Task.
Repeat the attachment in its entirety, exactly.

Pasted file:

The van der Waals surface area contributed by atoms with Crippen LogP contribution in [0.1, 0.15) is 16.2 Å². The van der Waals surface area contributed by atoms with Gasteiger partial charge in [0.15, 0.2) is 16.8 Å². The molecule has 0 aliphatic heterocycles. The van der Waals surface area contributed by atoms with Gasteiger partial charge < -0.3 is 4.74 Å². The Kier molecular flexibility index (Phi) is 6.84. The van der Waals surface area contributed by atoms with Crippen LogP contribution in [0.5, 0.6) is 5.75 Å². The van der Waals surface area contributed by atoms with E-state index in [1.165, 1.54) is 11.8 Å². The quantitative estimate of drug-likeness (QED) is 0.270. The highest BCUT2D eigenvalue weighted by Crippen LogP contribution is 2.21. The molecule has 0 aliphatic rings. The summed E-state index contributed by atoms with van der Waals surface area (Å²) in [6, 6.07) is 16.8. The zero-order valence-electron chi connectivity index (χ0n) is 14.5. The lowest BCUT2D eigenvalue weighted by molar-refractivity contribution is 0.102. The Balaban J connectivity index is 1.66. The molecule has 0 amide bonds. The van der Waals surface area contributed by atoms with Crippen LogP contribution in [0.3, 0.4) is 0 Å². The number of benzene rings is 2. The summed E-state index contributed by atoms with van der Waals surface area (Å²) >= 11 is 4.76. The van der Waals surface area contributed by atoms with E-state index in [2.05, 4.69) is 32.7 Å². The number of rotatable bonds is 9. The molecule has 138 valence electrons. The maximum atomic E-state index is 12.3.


The van der Waals surface area contributed by atoms with Crippen LogP contribution in [0.1, 0.15) is 16.2 Å². The van der Waals surface area contributed by atoms with Gasteiger partial charge in [0.15, 0.2) is 16.8 Å². The molecule has 0 aliphatic heterocycles. The van der Waals surface area contributed by atoms with Gasteiger partial charge < -0.3 is 4.74 Å². The Kier molecular flexibility index (Phi) is 6.84. The van der Waals surface area contributed by atoms with Crippen LogP contribution in [0.5, 0.6) is 5.75 Å². The van der Waals surface area contributed by atoms with E-state index in [1.165, 1.54) is 11.8 Å². The quantitative estimate of drug-likeness (QED) is 0.270. The highest BCUT2D eigenvalue weighted by Crippen LogP contribution is 2.21. The molecule has 0 aliphatic rings. The summed E-state index contributed by atoms with van der Waals surface area (Å²) in [6, 6.07) is 16.8. The zero-order valence-electron chi connectivity index (χ0n) is 14.5. The lowest BCUT2D eigenvalue weighted by molar-refractivity contribution is 0.102. The Balaban J connectivity index is 1.66. The molecule has 0 amide bonds. The van der Waals surface area contributed by atoms with Crippen LogP contribution in [0.3, 0.4) is 0 Å². The number of benzene rings is 2. The summed E-state index contributed by atoms with van der Waals surface area (Å²) >= 11 is 4.76. The van der Waals surface area contributed by atoms with E-state index in [2.05, 4.69) is 32.7 Å². The number of rotatable bonds is 9. The molecule has 138 valence electrons. The maximum atomic E-state index is 12.3.